By Brian Robin
Preston Maybank—Back In The Game
Preston Maybank thought the theatre life was in his rear-view mirror. The days of him gracing SCR stages as Roald Amundsen in Terra Nova, Don Pedro in Much Ado About Nothing, the Duke of Milan in Two Gentlemen of Verona or playing alongside Richard Doyle—as he did in A View from the Bridge—were relegated to pleasant memories and nice credits on his resume.
In his own words, Maybank had taken himself out of the game for the last decade. Performing eight shows a week wasn’t conducive to raising a family. His focus was raising his son and daughter, indulging his bucket-list item of making stop-action animation, and managing a wildlife preserve in James Island, S.C.
Then, as he was sitting at home one day, his phone buzzed.
It was Hisa Takakuwa, the director of SCR’s production of A Christmas Carol. She texted an offer Maybank couldn’t refuse—playing Bob Cratchit in this season’s production.
And just like that, Maybank was back in the game, back on the SCR stage and back alongside Doyle, who plays Ebenezer Scrooge.
“The timing was perfect,” he said. “I told her it was about a decade since I’ve done anything as an actor. Since then, I had a lot of other adventures and accomplished a lot of other goals. She asked if I was available and offered it to me. I’m not sure why she thought of me over the many other people she could have cast. I told her I didn’t want to know, to keep it a secret from me.”
Takakuwa doesn’t have to keep it a secret. For her, the list of Bob Cratchits began and ended with one name.
“When I knew I would need to fill this role this year, he was the first person that came to mind,” she said. “Preston and I are old friends. We worked together at A Noise Within and he was the first person who came to my mind. I’m thrilled that he was interested and available to us.
“ … He’s just a fun, creative, funny, moving actor. Plus, he’s a great dad in real life. I knew he would be great with the kids (in the cast). I knew he would be kind, generous and inspiring to them, as just a great role model for them. He takes the work very seriously, but he has a spirited, fun nature and I knew that would set a good tone for us in rehearsal.”
When you see Maybank on stage as Cratchit, you understand why Takakuwa had him on speed dial—even three time zones away. His last SCR role was Eilert Lovborg in the January 2006 production of The Further Adventures of Hedda Gabler, but Maybank hasn’t lost a step while tending the South Carolina flora and fauna. He plays Cratchit with a sincere earnestness that combines a father’s love for his children and a heartfelt desire to do the right thing for everyone.
In other words, just the way Charles Dickens wrote it.
“With so many things here, I’m learning who he is now in the run,” Maybank said. “The audiences teach you so much, and in this character, they’re predisposed to love Bob Cratchit, which is a lovely thing. It’s a pleasure to play him. He’s a kind and gentle soul and he’s a family man and I relate to that more than anything else. He’s all about his family.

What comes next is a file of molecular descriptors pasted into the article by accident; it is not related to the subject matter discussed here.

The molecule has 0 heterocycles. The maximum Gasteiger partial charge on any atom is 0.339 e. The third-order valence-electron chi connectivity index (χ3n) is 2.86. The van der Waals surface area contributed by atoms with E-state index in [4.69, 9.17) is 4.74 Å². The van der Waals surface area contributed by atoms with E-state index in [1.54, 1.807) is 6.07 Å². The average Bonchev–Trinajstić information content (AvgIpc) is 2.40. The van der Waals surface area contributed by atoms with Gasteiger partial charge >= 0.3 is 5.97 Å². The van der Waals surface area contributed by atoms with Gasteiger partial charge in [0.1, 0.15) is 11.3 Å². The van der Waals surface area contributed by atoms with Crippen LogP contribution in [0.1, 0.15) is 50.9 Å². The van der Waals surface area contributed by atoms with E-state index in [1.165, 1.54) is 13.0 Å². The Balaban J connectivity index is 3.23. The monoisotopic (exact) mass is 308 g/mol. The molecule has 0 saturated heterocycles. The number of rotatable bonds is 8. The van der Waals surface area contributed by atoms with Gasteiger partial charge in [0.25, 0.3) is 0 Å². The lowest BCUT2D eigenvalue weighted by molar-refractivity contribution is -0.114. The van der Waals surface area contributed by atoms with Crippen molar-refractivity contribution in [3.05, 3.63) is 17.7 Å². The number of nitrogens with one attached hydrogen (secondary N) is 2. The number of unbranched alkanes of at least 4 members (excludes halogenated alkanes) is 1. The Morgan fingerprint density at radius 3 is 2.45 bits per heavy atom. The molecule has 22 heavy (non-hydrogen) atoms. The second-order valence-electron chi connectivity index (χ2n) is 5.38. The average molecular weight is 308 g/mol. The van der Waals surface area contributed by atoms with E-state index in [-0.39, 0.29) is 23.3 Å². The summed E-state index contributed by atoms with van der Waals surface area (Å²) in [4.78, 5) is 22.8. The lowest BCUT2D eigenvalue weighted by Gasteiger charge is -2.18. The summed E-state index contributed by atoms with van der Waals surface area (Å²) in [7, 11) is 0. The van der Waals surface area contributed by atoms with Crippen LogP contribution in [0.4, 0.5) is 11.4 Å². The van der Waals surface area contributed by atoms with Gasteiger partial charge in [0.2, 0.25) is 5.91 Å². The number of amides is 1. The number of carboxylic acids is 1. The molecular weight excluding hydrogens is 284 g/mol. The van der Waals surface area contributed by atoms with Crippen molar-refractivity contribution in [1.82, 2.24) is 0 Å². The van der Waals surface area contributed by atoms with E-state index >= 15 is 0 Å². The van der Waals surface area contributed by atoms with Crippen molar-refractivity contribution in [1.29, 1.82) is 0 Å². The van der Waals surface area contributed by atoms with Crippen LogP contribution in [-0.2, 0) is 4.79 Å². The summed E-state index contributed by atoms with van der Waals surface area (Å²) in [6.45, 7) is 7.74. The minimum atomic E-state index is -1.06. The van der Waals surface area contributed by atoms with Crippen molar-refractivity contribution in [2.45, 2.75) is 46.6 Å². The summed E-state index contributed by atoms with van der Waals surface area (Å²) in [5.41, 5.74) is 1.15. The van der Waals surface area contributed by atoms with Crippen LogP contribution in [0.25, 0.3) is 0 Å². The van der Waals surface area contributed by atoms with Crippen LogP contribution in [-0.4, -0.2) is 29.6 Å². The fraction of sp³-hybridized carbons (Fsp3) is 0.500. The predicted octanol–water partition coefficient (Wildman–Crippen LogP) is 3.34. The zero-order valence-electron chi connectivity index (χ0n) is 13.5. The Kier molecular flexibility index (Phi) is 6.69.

“It’s been a pleasure to play this character. The more I do it, the more I feel what the audience picks up on. That’s the wonderful thing about live theatre. It’s not soup until the audience is there.”
Maybank appeared in 10 SCR productions, including four Theatre for Young Audiences and Families productions. His TV credits include “Matlock,” “Suddenly Susan,” “Cybill,” “Days of Our Lives,” “Novocaine,” and “The Young and the Restless,” among others. But as his son, Holt, and daughter, Olivia, got older, Maybank reassessed his career.
As he did, he channeled his inner Cratchit.
“When my children were a certain age, I realized I couldn’t do eight-show weeks and raise a family,” he said. “I couldn’t do five-show weekends and take my son to a baseball game or my daughter to art class. … I felt at a certain point, there’s all these other things I promised myself to do and if I don’t start doing them, it will be too late.”
So Maybank went down his to-do list. Creating a homegrown stop-motion animation series was near the top of the wish list. So he dived into making “The Agitated,” a true labor of love. The show involved more than 30,000 photos featuring puppets Maybank built himself out of things in his garage.
“A little marionette gets cut loose and it becomes part daydream and part nightmare,” he said. “I wanted to make Apocalypse Now. Instead, I made this crazy little stop-motion film. It’s beautifully flawed, but I hope there will be a lot more of that to come.”
Now that he’s back in the game, Maybank hopes there’s more time left on the clock. Holt is 26 and Olivia is 23. Maybank told the story how 3-year-old Olivia waved at her dad from the audience when he was doing Much Ado About Nothing and how Holt would sit through every show of a five-show weekend at Maybank’s various theatre stops. They both want to see their dad back on stage.
They’re not alone. Maybank’s goal when he started his career at Mirror Repertory in New York was to be an actor of range. To be an actor like Doyle, Hal Landon Jr., Art Koustik and the rest of SCR’s legendary Founding Members who could take on any role and own it like their own skin.
He achieved that. Now, Maybank wants more.
“To be back is a gift. It’s a real blessing to be invited back to do this kind of work,” he said. “I’m thrilled to be back in the company. I thought it was behind me and I’d be doing other things, but it feels like I got thrown a piece of candy, so I have nothing but gratitude for it and I’m having a blast.”